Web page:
During President Donald Trump’s recent visit to Poland, he got a lesson in the reality of the global oil and gas market from Polish President Andrzej Duda. In his prepared remarks, Trump addressed the issue of U.S. oil and gas exports, saying, “America stands ready to help Poland and other European nations diversify their energy supplies, so that you can never be held hostage to a single supplier.”
In the question and answer session that followed, Trump exhibited some of his characteristic bravado when he offered to negotiate a liquefied natural gas (LNG) agreement right then and there.
“I think we can enter a contract for LNG within the next 15 minutes,” Trump said. “Do you have anybody available to negotiate? It will take about 15 minutes.”
Which put President Duda in the awkward position of having to explain to the American president how international energy deals actually happen. As The Hill reported, “Duda laughed in response, saying that it is up to private companies in both countries, not the presidents, to negotiate such a deal.”
In doing so, Trump also unwittingly revealed that one of the main arguments for lifting the long-time U.S. ban on crude oil exports — that crude oil exports would help our allies and improve national security — is fundamentally flawed. The oil and gas exported from the U.S. goes wherever the multi-national corporations and commodity traders want them to go. Those decisions inevitably are based on profits and other priorities for those companies, rather than the national security interests of the nations in which the companies operate.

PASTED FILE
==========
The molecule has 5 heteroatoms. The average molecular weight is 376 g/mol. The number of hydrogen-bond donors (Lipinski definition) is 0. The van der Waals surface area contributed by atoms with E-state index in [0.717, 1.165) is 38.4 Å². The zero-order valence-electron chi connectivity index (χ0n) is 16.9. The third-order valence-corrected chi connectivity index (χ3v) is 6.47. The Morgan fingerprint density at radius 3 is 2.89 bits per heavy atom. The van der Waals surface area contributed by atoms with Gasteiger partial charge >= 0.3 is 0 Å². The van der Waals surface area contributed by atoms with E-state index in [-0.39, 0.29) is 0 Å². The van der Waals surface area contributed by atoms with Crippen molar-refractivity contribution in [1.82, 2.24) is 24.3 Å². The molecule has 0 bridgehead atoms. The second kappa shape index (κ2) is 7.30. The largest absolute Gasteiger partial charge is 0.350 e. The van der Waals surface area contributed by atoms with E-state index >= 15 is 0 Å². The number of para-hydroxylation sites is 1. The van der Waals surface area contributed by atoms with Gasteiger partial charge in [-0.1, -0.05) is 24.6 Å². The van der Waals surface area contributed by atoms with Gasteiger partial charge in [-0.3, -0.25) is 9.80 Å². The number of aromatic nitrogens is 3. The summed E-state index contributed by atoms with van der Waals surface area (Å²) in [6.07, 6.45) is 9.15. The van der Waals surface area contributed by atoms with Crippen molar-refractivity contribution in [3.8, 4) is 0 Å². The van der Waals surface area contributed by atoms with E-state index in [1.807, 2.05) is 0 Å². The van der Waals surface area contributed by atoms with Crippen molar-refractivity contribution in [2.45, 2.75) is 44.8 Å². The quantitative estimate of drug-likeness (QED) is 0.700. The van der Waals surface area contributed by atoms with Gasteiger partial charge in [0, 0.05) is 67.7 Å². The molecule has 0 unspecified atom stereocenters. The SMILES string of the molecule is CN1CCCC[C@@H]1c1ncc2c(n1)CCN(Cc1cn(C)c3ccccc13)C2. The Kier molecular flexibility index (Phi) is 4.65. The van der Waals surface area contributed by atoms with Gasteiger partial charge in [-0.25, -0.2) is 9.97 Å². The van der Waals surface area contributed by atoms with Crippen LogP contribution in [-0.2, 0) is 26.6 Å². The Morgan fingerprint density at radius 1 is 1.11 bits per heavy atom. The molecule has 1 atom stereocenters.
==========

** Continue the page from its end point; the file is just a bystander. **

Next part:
In fact, the former CEO and chairman of ExxonMobil Lee Raymond couldn’t have been more clear on this issue when, in Steve Coll’s 2012 book Private Empire: ExxonMobil and American Power, he reportedly said: “I’m not a U.S. company, and I don’t make decisions based on what’s good for the U.S.”
Tillerson, Russia, China, and National Security
However, Secretary of State Rex Tillerson, as the previous head of ExxonMobil, should understand the economics of the global oil and gas markets. And his comments and actions have already shown how disingenuous it is to argue that U.S. oil and gas exports are somehow related to national security.
Trump’s remarks about European nations not being “held hostage” to a single supplier were a reference to Russia, a major supplier of natural gas to Europe. The region imports 35 percent of its gas from Russia. But, if the price is right, corporations in European countries will continue to buy Russian gas, despite the geopolitics.
Last month Foreign Policy reported that an official in Tillerson’s State Department said, “It’s not practical to say Russia is going to be replaced as a supplier.” What may not be “practical” still makes a great talking point for the politicians looking to help oil and gas corporations.
Also of note is the fact that Tillerson has a long history of working with Russia during his time at ExxonMobil — a company that actually leases more land in Russia than in America. A big part of Tillerson’s former job was to help Russian companies produce more oil and gas, which they could sell on the global markets.